Here is a sentence you do not see in every job advertisement: “Applicants with criminal histories are welcome to apply.”
Those words appeared in US adverts last week for everything from a forklift driver in Florida to a brand designer in New York and a recruitment manager in Illinois. They will undoubtedly do so again.
As chronic staff shortages shut down swimming pools and restaurants, and leave crops to rot in fields, some researchers say there is rising interest in people with a criminal past.
“Employers seem to be warming up a little bit more to this group,” says AnnElizabeth Konkel, an economist at the Indeed Hiring Lab, a research arm of the Indeed jobs site.
Her analysis of the site’s May data shows the share of job searches with phrases such as “felon friendly” and “no background check” has risen 45 per cent since May last year and 117 per cent since May 2019.
This might be partly due to so-called “fair-chance” hiring policies aimed at helping the nearly one in three US adults believed to have a prior arrest or conviction record, she told me over Zoom last week. “But my interpretation of it is that the tight labour market is certainly playing a role,” she said.
I hope she is right. Despite years of research showing a good job helps to reduce prison recidivism, employers remain reluctant to hire people with a jail record.
So is a pandemic-driven struggle to find workers easing an entrenched criminal justice problem?
I tried to find out by calling BlueTriton, a US owner of bottled water brands such as Poland Spring that has placed a large number of adverts welcoming applicants with a criminal history. Had labour shortages influenced their move?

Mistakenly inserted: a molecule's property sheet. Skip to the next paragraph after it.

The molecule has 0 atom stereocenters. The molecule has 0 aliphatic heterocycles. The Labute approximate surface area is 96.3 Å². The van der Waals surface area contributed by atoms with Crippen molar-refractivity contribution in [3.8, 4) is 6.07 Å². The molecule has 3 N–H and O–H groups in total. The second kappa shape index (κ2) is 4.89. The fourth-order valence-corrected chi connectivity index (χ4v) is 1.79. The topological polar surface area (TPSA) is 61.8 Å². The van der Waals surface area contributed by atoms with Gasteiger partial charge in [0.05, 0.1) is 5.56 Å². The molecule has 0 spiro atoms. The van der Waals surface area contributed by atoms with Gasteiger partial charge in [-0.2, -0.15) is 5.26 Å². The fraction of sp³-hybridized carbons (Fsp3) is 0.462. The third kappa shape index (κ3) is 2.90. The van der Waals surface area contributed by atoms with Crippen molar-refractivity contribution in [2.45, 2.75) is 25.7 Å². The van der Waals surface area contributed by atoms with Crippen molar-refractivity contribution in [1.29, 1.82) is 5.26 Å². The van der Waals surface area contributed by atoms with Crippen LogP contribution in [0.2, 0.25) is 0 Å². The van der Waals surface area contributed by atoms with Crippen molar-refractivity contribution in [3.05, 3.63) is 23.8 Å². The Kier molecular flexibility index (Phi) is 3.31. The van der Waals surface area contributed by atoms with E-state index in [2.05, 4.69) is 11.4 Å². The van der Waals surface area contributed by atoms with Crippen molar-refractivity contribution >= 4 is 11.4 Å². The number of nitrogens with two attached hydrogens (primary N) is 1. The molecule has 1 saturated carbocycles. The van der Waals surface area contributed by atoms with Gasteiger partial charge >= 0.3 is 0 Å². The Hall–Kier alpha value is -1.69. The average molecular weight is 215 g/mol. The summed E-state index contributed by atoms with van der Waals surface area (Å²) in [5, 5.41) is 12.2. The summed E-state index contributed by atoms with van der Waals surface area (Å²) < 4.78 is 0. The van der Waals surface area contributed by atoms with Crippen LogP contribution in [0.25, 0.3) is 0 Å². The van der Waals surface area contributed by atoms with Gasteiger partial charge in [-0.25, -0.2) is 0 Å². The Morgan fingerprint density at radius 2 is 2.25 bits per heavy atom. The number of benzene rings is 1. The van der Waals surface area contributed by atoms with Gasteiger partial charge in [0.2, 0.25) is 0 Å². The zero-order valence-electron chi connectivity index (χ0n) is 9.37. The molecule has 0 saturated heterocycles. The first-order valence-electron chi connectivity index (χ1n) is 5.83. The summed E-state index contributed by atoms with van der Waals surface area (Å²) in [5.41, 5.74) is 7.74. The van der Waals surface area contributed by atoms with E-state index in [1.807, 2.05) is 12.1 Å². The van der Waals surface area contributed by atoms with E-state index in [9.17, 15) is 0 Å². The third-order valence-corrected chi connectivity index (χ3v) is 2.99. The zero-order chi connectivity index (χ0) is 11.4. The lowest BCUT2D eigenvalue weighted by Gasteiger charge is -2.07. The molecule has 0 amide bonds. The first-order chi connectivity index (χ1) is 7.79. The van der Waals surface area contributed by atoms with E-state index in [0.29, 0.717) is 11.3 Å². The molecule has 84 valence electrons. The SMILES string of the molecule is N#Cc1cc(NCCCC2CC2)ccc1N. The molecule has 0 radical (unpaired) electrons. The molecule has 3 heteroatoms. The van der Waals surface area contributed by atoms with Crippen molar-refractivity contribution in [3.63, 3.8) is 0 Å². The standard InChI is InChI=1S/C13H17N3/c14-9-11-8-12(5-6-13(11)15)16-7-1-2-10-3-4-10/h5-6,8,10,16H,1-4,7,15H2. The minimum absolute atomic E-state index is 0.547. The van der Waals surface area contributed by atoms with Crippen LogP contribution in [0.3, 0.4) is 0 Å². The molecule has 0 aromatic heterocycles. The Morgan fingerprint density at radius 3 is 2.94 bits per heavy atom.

“As an employer of choice, it’s always been our practice at BlueTriton Brands to attract the widest pool of qualified applicants possible,” Chris Buhl, the group’s chief human resources officer, said in an emailed reply. “It allows us to solve for labour shortage challenges while also providing a new, exciting and potentially life-changing opportunity for applicants to develop personally and professionally.”
I think that counts as a “yes”. Either way though, if a trend does exist it is not large. Just 2.5 per cent of Indeed postings in May mentioned fair chance hiring. That is up from 1.9 per cent in May 2019, but is still a small percentage.
Yet the battle to hire staff means employers may be willing to overlook more than criminal histories. There are also signs of rising interest in people who lack formal qualifications.
In Canada, which had the highest job vacancy rates in the OECD earlier this year, separate Indeed research last month showed a striking 78 per cent of employers were open to hiring candidates without a relevant degree or certifications. And 37 per cent said they would sacrifice years of experience. Similar trends have emerged in other countries.
“We’ve definitely seen a compromise on certain experiences and qualifications,” says Chris Gray, UK director of the ManpowerGroup recruitment company.
He says employers are taking on people who might only meet 60 per cent of a job description, then training them over the next three to six months. A public sector employer looking for an IT expert to work on a digital project might now be prepared to hire someone with only private sector experience, for example.
A rising interest in people with criminal records is not evident in the UK, he said. But employers are definitely looking for workers with so-called “soft skills”, such as a willingness to learn and an ability to handle pressure, as well as “hard” formal qualifications in their respective sectors.
That mirrors what the Indeed researchers found in Canada, where nearly 80 per cent of employers said they valued hiring candidates open to learning, rather than basing their recruitment on direct experience alone.
Again, this may be good news for social mobility. Will it last? Who knows at a time of growing fears that recession will unleash yet more jolting labour market shifts. But if these trying times can also spur some more hopeful changes, then that is no bad thing at all.